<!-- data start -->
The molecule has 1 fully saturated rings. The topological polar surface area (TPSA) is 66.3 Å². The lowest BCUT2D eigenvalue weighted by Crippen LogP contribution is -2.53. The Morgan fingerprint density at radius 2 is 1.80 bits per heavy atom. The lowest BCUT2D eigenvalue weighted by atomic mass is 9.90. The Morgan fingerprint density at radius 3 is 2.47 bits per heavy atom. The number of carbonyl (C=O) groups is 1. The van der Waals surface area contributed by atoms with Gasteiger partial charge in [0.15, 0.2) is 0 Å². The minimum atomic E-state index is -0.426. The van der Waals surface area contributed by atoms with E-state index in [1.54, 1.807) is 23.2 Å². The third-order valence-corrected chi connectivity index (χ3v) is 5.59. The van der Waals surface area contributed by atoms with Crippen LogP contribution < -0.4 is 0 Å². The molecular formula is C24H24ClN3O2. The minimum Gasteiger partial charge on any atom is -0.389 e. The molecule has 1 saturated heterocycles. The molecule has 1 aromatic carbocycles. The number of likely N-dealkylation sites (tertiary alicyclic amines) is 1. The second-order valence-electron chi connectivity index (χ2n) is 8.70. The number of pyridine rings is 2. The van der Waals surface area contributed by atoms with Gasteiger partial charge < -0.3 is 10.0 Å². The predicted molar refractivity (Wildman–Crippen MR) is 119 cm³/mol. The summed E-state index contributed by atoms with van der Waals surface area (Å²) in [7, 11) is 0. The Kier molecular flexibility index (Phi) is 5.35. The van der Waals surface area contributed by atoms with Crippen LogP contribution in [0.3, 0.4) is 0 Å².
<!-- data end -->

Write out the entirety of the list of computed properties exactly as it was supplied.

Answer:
The molecule has 1 fully saturated rings. The topological polar surface area (TPSA) is 66.3 Å². The lowest BCUT2D eigenvalue weighted by Crippen LogP contribution is -2.53. The Morgan fingerprint density at radius 2 is 1.80 bits per heavy atom. The lowest BCUT2D eigenvalue weighted by atomic mass is 9.90. The Morgan fingerprint density at radius 3 is 2.47 bits per heavy atom. The number of carbonyl (C=O) groups is 1. The van der Waals surface area contributed by atoms with Gasteiger partial charge in [0.15, 0.2) is 0 Å². The minimum atomic E-state index is -0.426. The van der Waals surface area contributed by atoms with E-state index in [1.54, 1.807) is 23.2 Å². The third-order valence-corrected chi connectivity index (χ3v) is 5.59. The van der Waals surface area contributed by atoms with Crippen LogP contribution < -0.4 is 0 Å². The molecular formula is C24H24ClN3O2. The minimum Gasteiger partial charge on any atom is -0.389 e. The molecule has 1 saturated heterocycles. The molecule has 1 aromatic carbocycles. The number of likely N-dealkylation sites (tertiary alicyclic amines) is 1. The second-order valence-electron chi connectivity index (χ2n) is 8.70. The number of pyridine rings is 2. The van der Waals surface area contributed by atoms with Gasteiger partial charge < -0.3 is 10.0 Å². The predicted molar refractivity (Wildman–Crippen MR) is 119 cm³/mol. The summed E-state index contributed by atoms with van der Waals surface area (Å²) in [7, 11) is 0. The Kier molecular flexibility index (Phi) is 5.35. The van der Waals surface area contributed by atoms with Crippen LogP contribution in [0.3, 0.4) is 0 Å².